Having your identity stolen is an extremely externally invasive incident. In the shock, anger, and even self-blame that follow, it's difficult to get yourself organized to get your identity back. Here’s a handy checklist of things to reference in the wake of identity theft.
Make a Report
The Federal Trade Commission (FTC) is the governing body for most forms of identity theft. Once you’ve discovered whatever kind of breach has been made in your security, report it. You can do this online. This makes it a much faster process by avoiding queues and being put on hold.
Even if you have just a suspicion that someone is trying to borrow your identity, you can report it to the FTC here. You can also make a report to your local police department in some cases, such as if someone stole your wallet out of your purse.
Put a Hold on All Your Financial Assets
With the right pieces of information, just about anyone could access your bank account, order thousands of dollars of online products, run up medical bills, or even file your taxes. Whether they steal money you haven’t seen yet, bleed your bank account dry, or put you into debt, they’re going to try to do it fast—which means you have to be fast. Make a list of all your bank accounts, credit cards, and other financial assets. Then call each company to put all your accounts on fraud alert.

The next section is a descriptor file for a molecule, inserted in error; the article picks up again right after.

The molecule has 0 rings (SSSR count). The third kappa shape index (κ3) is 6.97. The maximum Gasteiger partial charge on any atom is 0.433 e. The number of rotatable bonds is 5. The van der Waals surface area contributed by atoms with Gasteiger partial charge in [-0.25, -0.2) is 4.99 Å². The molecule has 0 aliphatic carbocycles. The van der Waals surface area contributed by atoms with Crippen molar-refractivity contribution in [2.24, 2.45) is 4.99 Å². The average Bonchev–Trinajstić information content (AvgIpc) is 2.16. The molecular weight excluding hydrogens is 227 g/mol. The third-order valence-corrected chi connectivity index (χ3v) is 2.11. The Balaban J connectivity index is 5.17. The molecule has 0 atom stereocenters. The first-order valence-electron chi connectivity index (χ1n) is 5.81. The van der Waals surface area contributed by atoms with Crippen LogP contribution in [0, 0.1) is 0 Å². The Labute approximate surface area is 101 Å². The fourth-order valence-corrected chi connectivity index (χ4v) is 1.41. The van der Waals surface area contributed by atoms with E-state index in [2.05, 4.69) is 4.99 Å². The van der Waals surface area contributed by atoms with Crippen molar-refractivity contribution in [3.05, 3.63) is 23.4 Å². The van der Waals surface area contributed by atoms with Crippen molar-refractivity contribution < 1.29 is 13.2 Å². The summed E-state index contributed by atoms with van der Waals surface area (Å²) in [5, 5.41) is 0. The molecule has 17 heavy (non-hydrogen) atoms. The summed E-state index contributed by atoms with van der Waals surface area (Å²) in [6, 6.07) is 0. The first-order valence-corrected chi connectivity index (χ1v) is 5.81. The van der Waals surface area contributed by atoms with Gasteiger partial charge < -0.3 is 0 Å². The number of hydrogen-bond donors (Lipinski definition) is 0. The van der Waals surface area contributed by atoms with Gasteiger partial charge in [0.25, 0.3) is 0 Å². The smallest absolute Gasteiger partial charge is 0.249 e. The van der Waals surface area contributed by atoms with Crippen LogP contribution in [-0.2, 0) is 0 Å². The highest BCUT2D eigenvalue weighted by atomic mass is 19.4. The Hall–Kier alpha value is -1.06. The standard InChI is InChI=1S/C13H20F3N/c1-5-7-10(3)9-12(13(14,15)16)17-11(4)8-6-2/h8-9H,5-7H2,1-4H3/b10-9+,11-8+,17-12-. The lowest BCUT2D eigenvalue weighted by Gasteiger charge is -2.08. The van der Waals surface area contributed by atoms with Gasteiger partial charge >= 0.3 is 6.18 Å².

Change Your Passwords
You would be surprised what can be found in a person’s email and how easy it is to use it. Once you’ve made reports and have your financial assets under control, start making methodical password changes. Make sure to choose extremely randomized and strong passwords that will be difficult to guess. Opt for a random word or string of numbers and letters that only you will know.
Check for Strange Activity
You can’t report it if you don’t know about it. Check your credit card statements, medical bills—all your balances and any accounts—for anything that looks funny. If your bank account looks lower than it should be and your credit cards look higher, go through your statements to determine which charges are fraudulent. Likewise, medical ID theft can run up a significant amount of debt, so check to make sure all medical care is yours.
Issue New Cards
Just because your cards are still in your wallet doesn’t mean someone else doesn’t have the necessary numbers. While you are reporting activity and getting yourself on fraud alert, request new cards for everything to make sure you are safe.
Depending on the aspect of your identity stolen what you need to do may vary. It may be in your best interests to get a lawyer with training in helping identity theft victims recover. Additionally, the FTC has a much more comprehensive checklist that covers almost every aspect of every different kind of identity theft and how to manage them.